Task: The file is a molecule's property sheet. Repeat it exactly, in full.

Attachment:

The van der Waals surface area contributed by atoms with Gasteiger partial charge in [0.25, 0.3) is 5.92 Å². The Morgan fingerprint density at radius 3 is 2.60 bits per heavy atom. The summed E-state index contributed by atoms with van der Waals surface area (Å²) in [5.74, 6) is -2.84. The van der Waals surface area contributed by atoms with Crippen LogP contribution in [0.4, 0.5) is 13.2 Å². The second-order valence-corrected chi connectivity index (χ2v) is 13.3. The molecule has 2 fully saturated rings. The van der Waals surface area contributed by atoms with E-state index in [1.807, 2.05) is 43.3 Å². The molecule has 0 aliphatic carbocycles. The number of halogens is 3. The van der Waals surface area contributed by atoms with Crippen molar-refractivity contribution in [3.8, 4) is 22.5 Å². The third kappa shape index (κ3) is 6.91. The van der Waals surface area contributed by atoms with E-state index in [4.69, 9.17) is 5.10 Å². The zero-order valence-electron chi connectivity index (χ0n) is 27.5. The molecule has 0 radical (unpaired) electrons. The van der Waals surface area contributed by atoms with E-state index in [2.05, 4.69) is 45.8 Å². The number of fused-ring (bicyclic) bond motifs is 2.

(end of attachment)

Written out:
The van der Waals surface area contributed by atoms with Gasteiger partial charge in [0.25, 0.3) is 5.92 Å². The Morgan fingerprint density at radius 3 is 2.60 bits per heavy atom. The summed E-state index contributed by atoms with van der Waals surface area (Å²) in [5.74, 6) is -2.84. The van der Waals surface area contributed by atoms with Crippen LogP contribution in [0.4, 0.5) is 13.2 Å². The second-order valence-corrected chi connectivity index (χ2v) is 13.3. The molecule has 2 fully saturated rings. The van der Waals surface area contributed by atoms with E-state index in [1.807, 2.05) is 43.3 Å². The molecule has 0 aliphatic carbocycles. The number of halogens is 3. The van der Waals surface area contributed by atoms with Crippen molar-refractivity contribution in [3.8, 4) is 22.5 Å². The third kappa shape index (κ3) is 6.91. The van der Waals surface area contributed by atoms with E-state index in [4.69, 9.17) is 5.10 Å². The zero-order valence-electron chi connectivity index (χ0n) is 27.5. The molecule has 0 radical (unpaired) electrons. The van der Waals surface area contributed by atoms with E-state index in [2.05, 4.69) is 45.8 Å². The number of fused-ring (bicyclic) bond motifs is 2.